Perhaps if you'd you paid attention to the content you're attempting to critique, you'd have learned about these crucial facts. Not only is Gatorade responsible for spreading false information, but along with Coca-Cola, it's funding a campaign to legally silence its most effective critics. Namely, CrossFit.


wrote …

Well, for one thing Gatorade has convinced people to drink such large quantities of liquid during exercise that deaths have occurred from hyponatremia. This condition was insanely rare prior to Gatorade, the GSSI and the ASCM recommendations of trying to drink ahead of thirst.

I take it personally because long distance running has been a passion of mine for many years and these guidelines were aimed at people like me. Many runners I know, including myself, have suffered physically and in athletic performance, for following guidelines promoted by scientists who recommend drinking as much as possible, even when their own research doesn't support it. And they do this for money. It's not just a simple mistake in logic. That could be forgiven and corrected by follow up studies. These scientists and beverage companies skew their scientific conclusions in ways that are intended to increase profits. They are not looking out for the customer, just profits.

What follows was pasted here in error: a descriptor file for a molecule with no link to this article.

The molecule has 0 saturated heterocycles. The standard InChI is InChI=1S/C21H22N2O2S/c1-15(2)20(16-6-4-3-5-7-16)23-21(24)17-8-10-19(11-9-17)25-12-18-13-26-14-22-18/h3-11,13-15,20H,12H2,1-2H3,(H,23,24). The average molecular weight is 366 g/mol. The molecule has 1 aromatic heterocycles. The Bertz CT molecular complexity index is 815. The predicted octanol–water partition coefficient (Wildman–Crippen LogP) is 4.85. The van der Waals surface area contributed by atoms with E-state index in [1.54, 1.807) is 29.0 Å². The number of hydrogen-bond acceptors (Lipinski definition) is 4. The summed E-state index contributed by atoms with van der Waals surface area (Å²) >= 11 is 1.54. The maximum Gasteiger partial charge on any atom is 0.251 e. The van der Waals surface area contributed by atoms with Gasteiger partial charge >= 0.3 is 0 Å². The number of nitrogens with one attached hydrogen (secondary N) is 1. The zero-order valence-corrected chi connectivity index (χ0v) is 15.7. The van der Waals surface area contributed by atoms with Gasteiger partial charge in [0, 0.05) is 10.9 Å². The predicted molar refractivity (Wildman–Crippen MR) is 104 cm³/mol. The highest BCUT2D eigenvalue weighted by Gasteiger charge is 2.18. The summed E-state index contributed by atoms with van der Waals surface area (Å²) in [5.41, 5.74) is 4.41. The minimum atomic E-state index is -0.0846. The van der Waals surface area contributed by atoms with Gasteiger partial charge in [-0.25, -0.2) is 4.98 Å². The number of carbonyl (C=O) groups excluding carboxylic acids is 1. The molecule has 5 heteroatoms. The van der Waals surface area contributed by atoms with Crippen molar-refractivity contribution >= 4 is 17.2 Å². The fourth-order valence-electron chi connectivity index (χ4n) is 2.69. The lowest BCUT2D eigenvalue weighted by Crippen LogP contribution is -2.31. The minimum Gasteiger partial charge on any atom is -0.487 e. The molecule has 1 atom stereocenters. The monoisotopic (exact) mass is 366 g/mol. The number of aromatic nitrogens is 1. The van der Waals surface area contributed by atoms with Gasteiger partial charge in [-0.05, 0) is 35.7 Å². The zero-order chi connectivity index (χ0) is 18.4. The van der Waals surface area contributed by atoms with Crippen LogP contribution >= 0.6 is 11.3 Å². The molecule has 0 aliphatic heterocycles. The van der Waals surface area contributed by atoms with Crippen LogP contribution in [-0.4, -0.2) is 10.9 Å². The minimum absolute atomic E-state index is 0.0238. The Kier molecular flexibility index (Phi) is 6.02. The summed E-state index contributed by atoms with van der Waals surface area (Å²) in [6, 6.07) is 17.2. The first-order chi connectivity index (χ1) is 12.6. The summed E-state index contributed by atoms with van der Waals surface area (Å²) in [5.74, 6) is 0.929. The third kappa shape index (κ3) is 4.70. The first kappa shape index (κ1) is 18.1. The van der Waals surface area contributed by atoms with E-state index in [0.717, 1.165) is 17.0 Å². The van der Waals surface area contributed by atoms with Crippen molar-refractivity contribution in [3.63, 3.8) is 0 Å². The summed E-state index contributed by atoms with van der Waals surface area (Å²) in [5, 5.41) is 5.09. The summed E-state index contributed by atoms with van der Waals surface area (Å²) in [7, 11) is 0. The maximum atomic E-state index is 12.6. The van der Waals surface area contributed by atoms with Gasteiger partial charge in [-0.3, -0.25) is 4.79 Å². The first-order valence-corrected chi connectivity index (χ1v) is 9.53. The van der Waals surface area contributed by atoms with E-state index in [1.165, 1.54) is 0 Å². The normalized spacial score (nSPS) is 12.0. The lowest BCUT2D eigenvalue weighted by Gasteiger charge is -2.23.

If only one person died from using the recommendations of Gatorade and it's scientists, that would be enough for the negative attention they are now getting.

It's too little, too late for those that have died.


wrote …

That's what I was getting at. I knew there had to be an underlying issue as to why you have taken Gatorade to Hitler status. Let them do what they want, stand up and fight for what you think is right. But don't stoop to their level by making a DRINK out to be some kind of new age poison. It just sounds so whiny, over and over about hydration. If people don't get it yet, then write a post on fixing stupid.

If you have suffered because you were dumb enough to try something without proper research or proper evidence then YOUR at fault not them. Them telling you to drink it is the same as every other product on the consumer market. THEY ARE TRYING TO SELL A PRODUCT.


wrote …

Sorry, Zane. Should have recognized you as a troll.


wrote …

I have done nothing but bring out the obvious. There has been no less than four articles about hydration or gatorade. I like most of the write ups on here. Im just tired of hearing people bad mouth others without really telling the audience why they are doing so. I am also a huge proponent of owning your mistakes instead of crying that scientists told me to drink a lot so I did. That is one of the main things wrong with the world today, no responsibility, no accountability. Do you want to be a part of the problem or part of the solution. But I guess i shouldnt say anything because its not politically correct.


wrote …